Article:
Like a pantomime villain whose ignominy has been exposed in the denouement, British Gas is facing a barrage of hisses, catcalls and brickbats from its audience.
Its crime? To have raised consumer gas prices, in two successive years, well above the rate of inflation – this time round in the middle of the peak period, winter.
Now, it’s true that wholesale gas prices doubled during the period 1999 to 2000 – making some sort of margin-preserving reaction inevitable. But the blatancy with which BG has responded, so soon after the dismantling of price regulation, has led critics to rejoice once more in that old sobriquet, ‘Big Greedy’. RIP all that careful brand re-engineering over the past few years, not to mention some considerable successes on the customer relationship side.
Worse may follow. The Consumers’ Association, still euphoric after its joust with the UK car industry, is hoping to gain new laurels with a much publicised price-bashing campaign centred around a BG consumer boycott. And what a gift this will be for BG’s main competitor, npower. Itself something of a pantomime villain, judging from the number of consumer complaints lodged against it, npower now has the perfect excuse to recast itself as a kind of Goody Two-Shoes. It has not been slow to seize the opportunity, with a pledge, backed by a major TV campaign, to freeze prices during the winter period.
Note the absence of a long commitment to pegged prices here. Note also that a number of BG’s rivals, such as Powergen and London Electricity, have used BG as camouflage to sneak in their own price rises, without engendering public hostility or media interest. But arguing that its rivals are opportunistic (they are) or that BG is no worse than its competitors (it may not be) will offer little relief to the hard-pressed utility company. The size of its market share (at 67 per cent, it is unequivocally leader) has a gearing effect on its public actions. Which means that it is particularly vulnerable when – as in the present case – it cocks things up.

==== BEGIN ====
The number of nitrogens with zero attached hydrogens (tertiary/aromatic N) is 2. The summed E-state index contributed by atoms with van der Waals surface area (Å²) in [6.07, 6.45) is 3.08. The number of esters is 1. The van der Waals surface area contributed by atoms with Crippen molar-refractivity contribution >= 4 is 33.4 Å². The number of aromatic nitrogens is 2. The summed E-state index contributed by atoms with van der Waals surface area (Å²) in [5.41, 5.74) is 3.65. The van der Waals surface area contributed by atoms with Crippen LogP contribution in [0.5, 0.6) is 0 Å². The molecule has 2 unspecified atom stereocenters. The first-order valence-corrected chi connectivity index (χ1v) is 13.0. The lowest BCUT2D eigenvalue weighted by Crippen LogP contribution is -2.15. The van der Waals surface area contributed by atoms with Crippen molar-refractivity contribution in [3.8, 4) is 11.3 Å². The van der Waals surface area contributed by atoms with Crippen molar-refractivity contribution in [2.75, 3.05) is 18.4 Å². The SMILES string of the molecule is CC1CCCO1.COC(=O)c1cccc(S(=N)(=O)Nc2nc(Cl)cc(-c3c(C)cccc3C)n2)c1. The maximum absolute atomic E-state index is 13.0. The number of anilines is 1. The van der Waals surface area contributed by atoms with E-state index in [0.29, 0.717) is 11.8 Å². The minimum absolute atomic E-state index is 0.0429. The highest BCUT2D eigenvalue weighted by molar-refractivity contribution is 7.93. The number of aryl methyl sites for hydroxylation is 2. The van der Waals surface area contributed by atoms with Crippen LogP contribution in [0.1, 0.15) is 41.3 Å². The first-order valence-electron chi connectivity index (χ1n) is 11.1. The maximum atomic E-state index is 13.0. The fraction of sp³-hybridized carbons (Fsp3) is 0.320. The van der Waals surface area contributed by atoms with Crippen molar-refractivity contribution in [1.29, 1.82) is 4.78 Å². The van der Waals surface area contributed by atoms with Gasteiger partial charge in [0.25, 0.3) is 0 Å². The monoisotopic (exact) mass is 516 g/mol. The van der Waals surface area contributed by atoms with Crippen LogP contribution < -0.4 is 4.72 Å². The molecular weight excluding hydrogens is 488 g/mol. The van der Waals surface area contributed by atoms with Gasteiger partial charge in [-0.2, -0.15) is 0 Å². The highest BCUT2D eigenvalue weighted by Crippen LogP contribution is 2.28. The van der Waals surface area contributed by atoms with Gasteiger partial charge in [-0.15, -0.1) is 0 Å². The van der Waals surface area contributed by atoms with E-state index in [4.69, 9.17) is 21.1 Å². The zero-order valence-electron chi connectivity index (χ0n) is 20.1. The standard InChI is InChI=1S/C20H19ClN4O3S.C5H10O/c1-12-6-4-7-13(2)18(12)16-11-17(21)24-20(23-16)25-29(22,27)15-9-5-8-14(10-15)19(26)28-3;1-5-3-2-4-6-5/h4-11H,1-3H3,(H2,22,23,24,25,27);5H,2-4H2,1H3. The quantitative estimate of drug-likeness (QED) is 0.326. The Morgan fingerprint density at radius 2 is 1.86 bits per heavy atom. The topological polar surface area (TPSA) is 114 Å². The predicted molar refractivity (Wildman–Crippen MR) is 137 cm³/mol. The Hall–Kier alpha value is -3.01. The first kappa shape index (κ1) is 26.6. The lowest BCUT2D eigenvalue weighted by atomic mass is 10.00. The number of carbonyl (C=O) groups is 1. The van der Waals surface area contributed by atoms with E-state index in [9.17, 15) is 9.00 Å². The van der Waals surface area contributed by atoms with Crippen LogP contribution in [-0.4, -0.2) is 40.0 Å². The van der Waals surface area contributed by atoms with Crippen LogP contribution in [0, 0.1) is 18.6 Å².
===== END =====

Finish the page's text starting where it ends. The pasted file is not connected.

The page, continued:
As a public relations exercise, it is difficult to imagine how the latest round of price rises could have been more insensitively handled. Has BG, perhaps, taken a leaf out of the railway management manual? Where train operators are concerned, anything seems to go – even ten per cent annual price rises. But however irate and exasperated railway passengers may become, the important point is that they don’t really have a choice. They must grin and bear it. Gas consumers are in a very different situation.
There is a sense about BG, rather like those restored Bourbon monarchs after the French Revolution, that it has forgotten nothing and learned nothing. Look what happened to them.